in Secret Shakespeare
Abstract only
Bakhtin, poetry, truth, God
Graham Pechey

The novel' in the work of Mikhail Bakhtin is at once an empirical phenomenon and a transcendental category. It is not only a fact of literary history: it is also the rubric under which Bakhtin wishes us to think about the forms of sociality and subjectivity that belong to everyday life and modernity. This chapter situates the change in Bakhtin's understanding of the poetic that takes place between the Dostoevsky book and 'Discourse in the novel' within a more general shift in his theory of discourse from fonns to forces, from 'types' to 'lines' within histories. The concept of the poetic is extended in two ways. First, looking at poetry's ideological effects, Bakhtin insists on its complicity in the project of linguistic and sociopolitical unification. Secondly, he both specifies the status of the poetic word and critically refashions from the metalinguistic standpoint some of the established categories of poetic analysis.

in Bakhtin and Cultural Theory
Anthony Mellors

J. H. Prynne's poetry represents the most serious engagement with the modernist poetics of impersonality, Hermetism and fragmentation in postwar British poetry. Obscurity is combined with excess: there is always more language, more reference, more signification in an expenditure which may or may not be concerned to recuperate some core of meaning from its riot of utterances. The terms of being-on-the-way, encounter and the uncanny all prepare for Paul Celan's meditation on poetry in his address 'The Meridian', and for Prynne' s elegy for Celan 'Es Lebe der Konig'. In spite of its vanity and mortality, it seems, the poem represents a 'kind of homecoming' ('Eine Art Heimkehr'). Celan and Prynne again touch circles in this emphasis on the (non)politics of the singular (for Prynne, the politics for one man, 'the / folds of our intimate surface').

in Late modernist poetics
Zygmunt Bauman
and
Keith Tester

The postmodernity debate may have been a "fleeting affair," but in its time it was indispensable. Like many other good intentions, it went astray. The freedom to choose identity, like all freedoms, has its positive and negative aspects. What is celebrated in most postmodernist literature is the positive aspect: freedom to choose at will the difference of one's liking and to "make it stick," however temporarily, come what may. Anthony Elliott attempted to grasp the dual nature of the present-day transformations and the duality of reactions they prompt by suggesting the co-presence of two sharply distinct "object-relational configurations." The first, "modern," "suggests a mode of fantasy in which security and enjoyment are derived by attempting to control, order and regulate the self, others, and sociopolitical world." The second, "postmodern," suggests a mode of fantasy in which reflective space is more central to identity and politics.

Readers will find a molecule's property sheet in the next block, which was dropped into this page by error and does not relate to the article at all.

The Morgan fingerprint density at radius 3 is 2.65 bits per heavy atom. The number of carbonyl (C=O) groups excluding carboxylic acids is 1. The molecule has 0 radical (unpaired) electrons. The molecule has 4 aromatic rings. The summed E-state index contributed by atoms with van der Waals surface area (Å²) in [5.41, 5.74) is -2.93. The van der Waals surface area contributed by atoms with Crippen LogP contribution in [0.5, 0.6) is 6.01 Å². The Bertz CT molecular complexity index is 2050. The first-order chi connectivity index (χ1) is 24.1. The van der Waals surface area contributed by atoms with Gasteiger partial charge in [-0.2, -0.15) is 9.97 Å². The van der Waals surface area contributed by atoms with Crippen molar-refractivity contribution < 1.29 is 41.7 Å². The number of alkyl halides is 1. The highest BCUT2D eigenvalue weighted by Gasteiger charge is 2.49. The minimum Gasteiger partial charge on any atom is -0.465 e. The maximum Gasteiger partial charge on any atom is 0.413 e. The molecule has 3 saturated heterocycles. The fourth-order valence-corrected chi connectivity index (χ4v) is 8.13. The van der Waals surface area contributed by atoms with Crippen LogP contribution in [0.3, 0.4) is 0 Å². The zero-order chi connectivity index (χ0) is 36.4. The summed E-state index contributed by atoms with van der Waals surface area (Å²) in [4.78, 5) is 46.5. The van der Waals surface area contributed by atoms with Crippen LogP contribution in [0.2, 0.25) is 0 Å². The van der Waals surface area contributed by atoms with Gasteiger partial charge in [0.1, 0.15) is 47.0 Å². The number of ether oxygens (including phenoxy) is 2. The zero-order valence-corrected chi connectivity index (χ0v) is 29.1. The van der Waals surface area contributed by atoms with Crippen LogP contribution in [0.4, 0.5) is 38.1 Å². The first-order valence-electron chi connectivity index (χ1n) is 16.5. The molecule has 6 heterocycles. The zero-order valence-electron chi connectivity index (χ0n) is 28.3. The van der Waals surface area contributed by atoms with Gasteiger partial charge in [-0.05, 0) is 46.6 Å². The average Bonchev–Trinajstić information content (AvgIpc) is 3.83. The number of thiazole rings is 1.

in Postmodernism. What Moment?
Fiona Erskine

The success of gendered science is assumed rather than explained: the suggestion that this success can be attributed simply to the contemporary prestige of science underestimates the degree to which scientific ideas were subjected to critical scrutiny from within and without the scientific community. More importantly, it diverts attention from the fundamental contradiction in the women's movement, that of demanding expanded opportunities for women, whilst denying any need for a reappraisal of the male role or of the patriarchal foundations of contemporary society. This chapter attempts to address some of these issues by looking first at Darwin's views on gender as elaborated in the Origin and in other private and public communications; second at the development of those ideas by Darwin's disciples and at the use made of them in the cause of anti-feminism and third at the response of some of the women involved in the 'woman question'.

in Charles Darwin's The Origin of Species
Kate Flint

Great Expectations is a text obsessed with the idea of origins: the origin of wealth, the identification of parenthood. In Great Expectations, Dickens takes up the idea of unbreakable patterns of cause and effect working to determine present existence. The tenuous nature of the division between animal and human - even vegetable - life in Great Expectations is notable on a broader scale than the half-comic, half-queasy gastronomic one. Wemmick's choice of language shows that he has no worries about speaking of a human being as though she is an animal to whom motiveless violence comes naturally. The relegation of the importance of biological origins is of crucial importance to Great Expectations. Extremely conservative in class terms, Great Expectations is a novel which refuses to admit the desirability of any kind of reorganisation of society.

in Charles Darwin's The Origin of Species